Negotiating Real Estate Offers
Often when you find a house you love, it is nerve-racking to decide HOW MUCH TO OFFER. Every situation is different and so a negotiation tactic that works in one situation might not work in the next. Here are a couple things to think about when writing an offer and negotiating a contract. Often when you find a house you love, it is nerve-racking to decide HOW MUCH TO OFFER. Every situation is different and so a negotiation tactic that works in one situation might not work in the next. Here are a couple things to think about when writing an offer and negotiating a contract.
What type of market are you in? It’s important to remember who has the upper hand in your market. Is it a seller’s market, a buyer’s market, or is it well balanced? Is the seller motivated after being on the market for a long time, or is it a hot new property with a great price? These factors can make a big difference in how the negotiations will go.
A SELLER’S MARKET is caused by a lack of low inventory and means that there are likely to be multiple offers on the table for any desirable well-priced home. When there are multiple offers coming in most of the time the seller asks for “best and highest” offer, meaning you’re only going to get one shot at getting the property so you need to put your best foot forward. The seller will most likely just take the best offer on the first round. One technique that can work in a multiple offer situation is what’s called “an escalation clause”. This means that you will write an offer for one price, but with a clause that states that you will pay a certain amount over any other offer up to a certain ceiling price. For instance: “Sales price to be $300,000, but Buyer will pay $1,000 over any other competing offer up to a sales price of $310,000.” We include other language to protect against false claims of higher offers, but the basic premise in this example would be that the seller could raise your sales price to $306,000 if, say, there was an offer for $305,000. This allows a buyer to write an attractive offer for the seller without having to pay much more than other offers on the table. However, there are some Realtors and sellers who don’t like to use escalation clauses and will tell buyers not to present them. So, you should be prepared to just make your best offer and hope it’s enough. Either way, we will work with you and research comps to make sure that you’re not overpaying for the house, just because the spirit of competition sweeps you away.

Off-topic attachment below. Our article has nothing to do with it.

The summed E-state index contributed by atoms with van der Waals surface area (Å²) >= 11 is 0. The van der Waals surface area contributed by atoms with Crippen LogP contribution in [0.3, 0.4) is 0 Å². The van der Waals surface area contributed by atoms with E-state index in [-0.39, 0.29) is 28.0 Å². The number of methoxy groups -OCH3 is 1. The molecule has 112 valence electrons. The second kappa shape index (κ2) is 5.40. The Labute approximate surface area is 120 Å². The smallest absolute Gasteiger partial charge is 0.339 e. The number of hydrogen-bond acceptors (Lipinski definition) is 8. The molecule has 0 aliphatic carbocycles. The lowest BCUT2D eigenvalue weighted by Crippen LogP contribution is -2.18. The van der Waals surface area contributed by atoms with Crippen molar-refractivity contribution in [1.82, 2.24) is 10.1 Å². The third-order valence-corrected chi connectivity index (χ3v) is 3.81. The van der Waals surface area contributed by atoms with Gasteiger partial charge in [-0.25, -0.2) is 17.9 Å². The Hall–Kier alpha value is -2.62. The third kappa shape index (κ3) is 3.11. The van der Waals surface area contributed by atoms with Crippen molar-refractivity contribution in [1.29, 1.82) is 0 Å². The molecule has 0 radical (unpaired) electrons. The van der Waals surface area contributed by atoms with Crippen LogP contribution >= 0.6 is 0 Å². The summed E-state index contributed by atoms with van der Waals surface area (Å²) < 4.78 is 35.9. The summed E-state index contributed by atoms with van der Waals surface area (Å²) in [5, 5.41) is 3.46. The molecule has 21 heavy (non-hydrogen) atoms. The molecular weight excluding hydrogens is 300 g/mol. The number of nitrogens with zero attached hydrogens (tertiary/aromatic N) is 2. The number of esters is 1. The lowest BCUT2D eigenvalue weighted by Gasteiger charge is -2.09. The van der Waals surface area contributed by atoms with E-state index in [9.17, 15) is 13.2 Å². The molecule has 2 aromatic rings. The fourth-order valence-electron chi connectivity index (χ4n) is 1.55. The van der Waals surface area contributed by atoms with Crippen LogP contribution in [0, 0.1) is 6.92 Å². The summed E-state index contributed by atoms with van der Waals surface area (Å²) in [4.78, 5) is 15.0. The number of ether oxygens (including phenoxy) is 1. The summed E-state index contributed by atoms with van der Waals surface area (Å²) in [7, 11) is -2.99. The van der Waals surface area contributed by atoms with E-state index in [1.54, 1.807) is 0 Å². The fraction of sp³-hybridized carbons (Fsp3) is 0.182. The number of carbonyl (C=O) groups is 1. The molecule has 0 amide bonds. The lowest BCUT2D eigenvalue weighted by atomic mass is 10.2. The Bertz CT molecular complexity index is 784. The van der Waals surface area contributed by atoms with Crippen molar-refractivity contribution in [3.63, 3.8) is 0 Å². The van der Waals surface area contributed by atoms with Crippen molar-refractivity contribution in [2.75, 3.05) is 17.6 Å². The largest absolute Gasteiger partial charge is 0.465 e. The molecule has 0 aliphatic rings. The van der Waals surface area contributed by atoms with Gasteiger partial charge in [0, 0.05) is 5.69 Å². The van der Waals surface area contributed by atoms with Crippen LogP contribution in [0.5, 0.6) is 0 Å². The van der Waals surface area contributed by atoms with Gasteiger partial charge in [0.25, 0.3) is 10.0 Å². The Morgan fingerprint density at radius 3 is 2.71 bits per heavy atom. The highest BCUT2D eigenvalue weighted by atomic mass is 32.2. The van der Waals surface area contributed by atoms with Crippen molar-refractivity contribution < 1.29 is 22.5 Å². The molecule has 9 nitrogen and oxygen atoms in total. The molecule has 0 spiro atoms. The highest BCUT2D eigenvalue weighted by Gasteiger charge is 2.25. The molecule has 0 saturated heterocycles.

Other ways to make an offer look more attractive to a seller include:
- CASH Offer – This will be the best way to beat out any offers that have to have financing, even if your offer is for a lower sales price.
- Large amount of earnest money
- Short inspection period
- Tailor the offer to the Seller’s needs in terms of closing and possession dates, including inexpensive rent back for the Seller after closing.
- Confirm which appliances and fixtures the seller intended on leaving with the property, then only ask for those.
- Pay your own closing costs and pre-paid expenses.
BUYER’S MARKET, then you’ll have the upper hand and you’re much more likely to get a house at below the list price with the terms that are best for you. We will help research the history of a home to see how long it’s been on the market and if there were any other offers before yours that didn’t work out. This will help determine how much “wiggle room” there might be in the price and other concessions that the seller might make. Concessions also might be made by a “motivated” seller in a Seller’s Market if they have a house that has simply proved difficult to sell. Other than simply reducing the price, concessions that a motivated seller might make include: • Seller contributions towards closing costs and pre-paid expenses • Inclusion of appliances and personal property in the sale • Tailoring closing and possession dates to the Buyer’s needs However, the price and concessions ultimately all come down to the seller’s needs and personality. Some sellers won’t lower a price or make concessions even if it means that ultimately they don’t sell the house. The offer and counter offers are only the first round of negotiations. Keep in mind that the sales price and concessions that are accepted are not the last word. After your inspections a whole new round of negotiations will begin. If necessary a new price, new concessions, repairs, and adjustments to the closing date can all be negotiated at that time. If the Buyer and Seller can’t settle on terms at that time, the Buyer still has the opportunity to walk away from the sale with earnest money in hand.